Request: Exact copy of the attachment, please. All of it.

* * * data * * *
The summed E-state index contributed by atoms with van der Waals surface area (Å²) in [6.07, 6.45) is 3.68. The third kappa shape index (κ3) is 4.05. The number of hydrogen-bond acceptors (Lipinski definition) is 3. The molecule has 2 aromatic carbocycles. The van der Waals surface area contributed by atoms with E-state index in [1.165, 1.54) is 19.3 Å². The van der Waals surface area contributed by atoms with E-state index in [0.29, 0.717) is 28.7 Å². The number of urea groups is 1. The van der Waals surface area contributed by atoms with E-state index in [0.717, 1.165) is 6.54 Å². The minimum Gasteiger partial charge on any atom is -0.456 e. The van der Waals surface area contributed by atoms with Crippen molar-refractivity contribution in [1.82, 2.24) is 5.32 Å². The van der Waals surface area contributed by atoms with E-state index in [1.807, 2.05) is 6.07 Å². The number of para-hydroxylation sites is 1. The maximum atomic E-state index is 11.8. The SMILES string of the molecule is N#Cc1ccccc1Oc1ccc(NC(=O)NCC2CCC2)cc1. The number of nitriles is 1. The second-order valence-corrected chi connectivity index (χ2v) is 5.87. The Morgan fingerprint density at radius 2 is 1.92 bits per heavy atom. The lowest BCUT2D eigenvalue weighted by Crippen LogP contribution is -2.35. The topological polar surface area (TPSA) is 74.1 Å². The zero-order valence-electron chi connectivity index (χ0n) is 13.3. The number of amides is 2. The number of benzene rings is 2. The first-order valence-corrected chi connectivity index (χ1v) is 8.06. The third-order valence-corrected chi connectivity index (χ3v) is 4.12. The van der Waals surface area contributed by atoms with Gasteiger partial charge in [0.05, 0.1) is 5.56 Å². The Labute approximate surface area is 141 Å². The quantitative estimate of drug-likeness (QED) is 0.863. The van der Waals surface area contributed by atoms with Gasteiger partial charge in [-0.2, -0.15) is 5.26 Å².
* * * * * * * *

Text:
The summed E-state index contributed by atoms with van der Waals surface area (Å²) in [6.07, 6.45) is 3.68. The third kappa shape index (κ3) is 4.05. The number of hydrogen-bond acceptors (Lipinski definition) is 3. The molecule has 2 aromatic carbocycles. The van der Waals surface area contributed by atoms with E-state index in [1.165, 1.54) is 19.3 Å². The van der Waals surface area contributed by atoms with E-state index in [0.29, 0.717) is 28.7 Å². The number of urea groups is 1. The van der Waals surface area contributed by atoms with E-state index in [0.717, 1.165) is 6.54 Å². The minimum Gasteiger partial charge on any atom is -0.456 e. The van der Waals surface area contributed by atoms with Crippen molar-refractivity contribution in [1.82, 2.24) is 5.32 Å². The van der Waals surface area contributed by atoms with E-state index in [1.807, 2.05) is 6.07 Å². The number of para-hydroxylation sites is 1. The maximum atomic E-state index is 11.8. The SMILES string of the molecule is N#Cc1ccccc1Oc1ccc(NC(=O)NCC2CCC2)cc1. The number of nitriles is 1. The second-order valence-corrected chi connectivity index (χ2v) is 5.87. The Morgan fingerprint density at radius 2 is 1.92 bits per heavy atom. The lowest BCUT2D eigenvalue weighted by Crippen LogP contribution is -2.35. The topological polar surface area (TPSA) is 74.1 Å². The zero-order valence-electron chi connectivity index (χ0n) is 13.3. The number of amides is 2. The number of benzene rings is 2. The first-order valence-corrected chi connectivity index (χ1v) is 8.06. The third-order valence-corrected chi connectivity index (χ3v) is 4.12. The van der Waals surface area contributed by atoms with Gasteiger partial charge in [0.05, 0.1) is 5.56 Å². The Labute approximate surface area is 141 Å². The quantitative estimate of drug-likeness (QED) is 0.863. The van der Waals surface area contributed by atoms with Gasteiger partial charge in [-0.2, -0.15) is 5.26 Å².